It’s easy to understand why solid majorities of lawmakers from both parties have long supported anonymity for whistle-blowers, and why last fall virtually every inspector general in the executive branch publicly condemned the idea that the president or his political allies would out the person who sounded the alarm on the Ukraine call. (Most US government agencies employ an inspector general who is responsible for investigating possible internal fraud and abuse.) Without the ability to obtain information confidentially from insiders, officials would have to fly blind in many investigations, with no help navigating through a maze of deceptions and cover-ups. After all, it is not only mobsters who punish insiders who reveal dirty laundry; so too do bureaucracies, public and private. Thus, when passing the landmark Sarbanes-Oxley anti-fraud law in 2010, Congress required that every US publicly traded corporation have an anonymous hotline for whistle-blowers to contact the board of directors.

President Trump is either ignorant or contemptuous of the need to protect anonymity for whistle-blowers. The same point applies to the Republicans who have tried to out the Ukraine whistle-blower, including Senator Rand Paul, who during the Senate impeachment trial last Wednesday sought to have Chief Justice John Roberts read aloud Paul’s question containing the alleged name of the whistle-blower. Justice Roberts refused. In the meantime, however, Trump and his fellow Republicans’ smears have triggered an avalanche of death threats against individuals who have been accused, accurately or not, of being the whistle-blower in question, with some social media postings depicting a head in a noose.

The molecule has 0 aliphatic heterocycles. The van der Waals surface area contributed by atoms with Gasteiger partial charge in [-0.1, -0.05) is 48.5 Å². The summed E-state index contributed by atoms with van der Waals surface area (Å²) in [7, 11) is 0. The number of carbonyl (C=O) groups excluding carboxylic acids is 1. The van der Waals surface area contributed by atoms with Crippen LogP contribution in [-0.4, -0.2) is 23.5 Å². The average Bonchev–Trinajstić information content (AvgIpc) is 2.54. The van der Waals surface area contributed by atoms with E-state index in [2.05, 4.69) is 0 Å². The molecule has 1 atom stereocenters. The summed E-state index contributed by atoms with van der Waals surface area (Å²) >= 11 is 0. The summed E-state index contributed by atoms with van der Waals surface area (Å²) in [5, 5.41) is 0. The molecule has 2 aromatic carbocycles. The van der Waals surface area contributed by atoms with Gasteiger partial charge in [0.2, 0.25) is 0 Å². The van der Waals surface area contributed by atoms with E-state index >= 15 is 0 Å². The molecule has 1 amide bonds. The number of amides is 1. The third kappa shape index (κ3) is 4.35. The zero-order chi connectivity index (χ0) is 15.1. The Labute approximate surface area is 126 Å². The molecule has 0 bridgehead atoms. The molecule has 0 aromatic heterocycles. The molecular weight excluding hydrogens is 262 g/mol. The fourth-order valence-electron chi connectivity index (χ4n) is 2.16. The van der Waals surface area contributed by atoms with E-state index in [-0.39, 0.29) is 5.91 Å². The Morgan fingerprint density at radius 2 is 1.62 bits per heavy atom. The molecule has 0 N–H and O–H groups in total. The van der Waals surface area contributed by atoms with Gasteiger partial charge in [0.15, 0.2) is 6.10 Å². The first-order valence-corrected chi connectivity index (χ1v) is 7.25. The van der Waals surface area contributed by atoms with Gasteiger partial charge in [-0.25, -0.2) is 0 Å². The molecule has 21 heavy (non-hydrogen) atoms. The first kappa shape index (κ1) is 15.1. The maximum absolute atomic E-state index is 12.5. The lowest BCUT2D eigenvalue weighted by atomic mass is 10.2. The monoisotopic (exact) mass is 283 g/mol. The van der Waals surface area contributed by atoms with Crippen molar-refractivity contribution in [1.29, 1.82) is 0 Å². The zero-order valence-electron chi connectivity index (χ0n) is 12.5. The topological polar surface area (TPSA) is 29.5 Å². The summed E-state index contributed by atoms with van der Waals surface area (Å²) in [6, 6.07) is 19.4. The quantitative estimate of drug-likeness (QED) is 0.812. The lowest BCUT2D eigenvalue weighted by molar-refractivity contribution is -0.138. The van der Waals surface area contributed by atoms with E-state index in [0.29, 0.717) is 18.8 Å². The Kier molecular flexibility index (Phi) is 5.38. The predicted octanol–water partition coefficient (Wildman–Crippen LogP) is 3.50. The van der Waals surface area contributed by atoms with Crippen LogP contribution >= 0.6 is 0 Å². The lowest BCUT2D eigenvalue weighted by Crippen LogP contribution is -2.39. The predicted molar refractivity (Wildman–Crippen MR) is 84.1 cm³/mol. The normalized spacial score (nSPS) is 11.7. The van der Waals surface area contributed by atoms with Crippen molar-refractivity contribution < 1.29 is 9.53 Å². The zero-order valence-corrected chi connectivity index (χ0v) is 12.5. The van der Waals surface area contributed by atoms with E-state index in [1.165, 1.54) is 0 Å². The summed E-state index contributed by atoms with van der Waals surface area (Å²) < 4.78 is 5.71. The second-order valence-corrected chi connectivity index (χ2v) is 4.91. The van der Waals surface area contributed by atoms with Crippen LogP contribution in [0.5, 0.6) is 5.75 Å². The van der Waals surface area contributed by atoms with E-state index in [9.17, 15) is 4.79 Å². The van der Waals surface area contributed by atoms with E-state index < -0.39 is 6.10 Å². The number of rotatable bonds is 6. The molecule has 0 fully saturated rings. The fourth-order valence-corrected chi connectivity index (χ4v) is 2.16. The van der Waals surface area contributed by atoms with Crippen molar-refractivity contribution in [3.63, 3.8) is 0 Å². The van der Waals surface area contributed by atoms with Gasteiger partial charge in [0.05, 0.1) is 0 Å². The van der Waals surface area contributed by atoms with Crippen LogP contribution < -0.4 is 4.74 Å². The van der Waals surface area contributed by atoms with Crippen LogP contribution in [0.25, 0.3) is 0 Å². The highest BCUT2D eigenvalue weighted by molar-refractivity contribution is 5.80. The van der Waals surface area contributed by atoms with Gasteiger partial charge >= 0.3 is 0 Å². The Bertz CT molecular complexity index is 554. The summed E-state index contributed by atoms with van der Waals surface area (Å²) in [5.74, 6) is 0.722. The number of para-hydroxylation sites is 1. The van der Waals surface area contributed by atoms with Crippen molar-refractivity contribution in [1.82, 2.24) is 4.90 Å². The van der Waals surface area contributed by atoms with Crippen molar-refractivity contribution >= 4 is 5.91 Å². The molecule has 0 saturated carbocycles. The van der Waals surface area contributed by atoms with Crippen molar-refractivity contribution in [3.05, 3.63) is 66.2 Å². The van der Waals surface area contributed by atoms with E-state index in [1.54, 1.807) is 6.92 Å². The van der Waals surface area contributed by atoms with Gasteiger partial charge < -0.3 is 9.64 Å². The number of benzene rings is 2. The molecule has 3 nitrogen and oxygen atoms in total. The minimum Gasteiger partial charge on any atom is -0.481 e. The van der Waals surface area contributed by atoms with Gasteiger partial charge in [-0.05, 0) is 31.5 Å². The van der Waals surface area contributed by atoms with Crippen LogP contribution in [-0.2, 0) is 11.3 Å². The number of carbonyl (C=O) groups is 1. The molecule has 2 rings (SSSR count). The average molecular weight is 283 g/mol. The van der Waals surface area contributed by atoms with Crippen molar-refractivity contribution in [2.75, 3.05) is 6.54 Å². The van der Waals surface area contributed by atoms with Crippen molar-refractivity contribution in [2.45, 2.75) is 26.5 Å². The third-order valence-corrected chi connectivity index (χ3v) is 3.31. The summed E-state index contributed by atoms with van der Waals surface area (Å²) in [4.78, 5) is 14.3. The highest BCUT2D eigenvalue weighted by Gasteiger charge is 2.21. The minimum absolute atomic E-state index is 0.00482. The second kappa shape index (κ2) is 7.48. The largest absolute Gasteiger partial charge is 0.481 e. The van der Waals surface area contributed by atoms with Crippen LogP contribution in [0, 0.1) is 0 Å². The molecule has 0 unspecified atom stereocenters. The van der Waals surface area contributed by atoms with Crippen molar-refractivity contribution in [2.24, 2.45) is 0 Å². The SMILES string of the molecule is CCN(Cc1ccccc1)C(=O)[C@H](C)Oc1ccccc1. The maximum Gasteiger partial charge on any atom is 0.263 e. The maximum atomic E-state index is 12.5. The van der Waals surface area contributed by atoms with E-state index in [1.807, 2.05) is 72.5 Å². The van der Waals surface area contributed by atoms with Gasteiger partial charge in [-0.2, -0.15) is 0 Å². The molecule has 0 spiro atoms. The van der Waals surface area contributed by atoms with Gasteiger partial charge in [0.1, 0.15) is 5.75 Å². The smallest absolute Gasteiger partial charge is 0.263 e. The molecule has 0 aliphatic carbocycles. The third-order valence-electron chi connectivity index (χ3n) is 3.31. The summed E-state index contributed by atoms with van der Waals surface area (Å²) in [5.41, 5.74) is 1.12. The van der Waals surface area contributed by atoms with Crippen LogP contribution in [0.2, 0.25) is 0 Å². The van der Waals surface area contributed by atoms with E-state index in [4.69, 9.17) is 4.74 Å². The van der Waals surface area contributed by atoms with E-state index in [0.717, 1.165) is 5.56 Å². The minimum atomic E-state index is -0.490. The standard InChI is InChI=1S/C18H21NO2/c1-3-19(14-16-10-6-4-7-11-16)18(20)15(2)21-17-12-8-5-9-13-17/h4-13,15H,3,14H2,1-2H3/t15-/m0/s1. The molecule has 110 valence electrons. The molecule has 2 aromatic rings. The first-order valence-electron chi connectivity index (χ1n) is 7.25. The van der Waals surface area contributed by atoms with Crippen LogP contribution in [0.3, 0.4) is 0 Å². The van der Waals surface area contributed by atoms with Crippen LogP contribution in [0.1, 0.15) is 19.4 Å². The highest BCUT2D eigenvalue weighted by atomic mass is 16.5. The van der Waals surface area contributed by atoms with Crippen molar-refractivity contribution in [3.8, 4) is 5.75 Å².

There should be no question that trying to terrorize a whistle-blower into silence qualifies as obstruction of justice. Such tactics are an abomination to the rule of law. They are the rule of thugs. They do not drain the swamp of corruption; they stock it with more alligators.

By refusing to condemn president Trump’s attacks on whistleblowing and the anonymity required to make it work, congressional Republicans are not only turning their backs on the constitutional standard for impeachment—high crimes and misdemeanors, but they are also betraying their party’s long record of support for whistle-blowers.

Over the past 20 years, Congress has passed 17 whistle-blower protection laws, all of them unanimously. There is no other significant public policy issue that enjoys such trans-ideological consensus. That’s understandable, because the free flow of information is the lifeblood for effective congressional oversight, equally essential to both political parties. Now is not the time to repudiate this legacy or abandon the whistle-blowers it protects.

Whistle-blowers should be thanked and honored, not vilified and hunted. Protecting their anonymity and safety should be recognized as common sense and good governance, not as a partisan disagreement. President Trump has bullied congressional Republicans into forgetting all this. Now, they are rewarding him with a show trial without witnesses and an acquittal without innocence. In the process, they are also making it that much less likely that a whistle-blower will come forward if this or any other president abuses their power in the future.

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Katrina vanden Heuvel
Editorial Director and Publisher, The Nation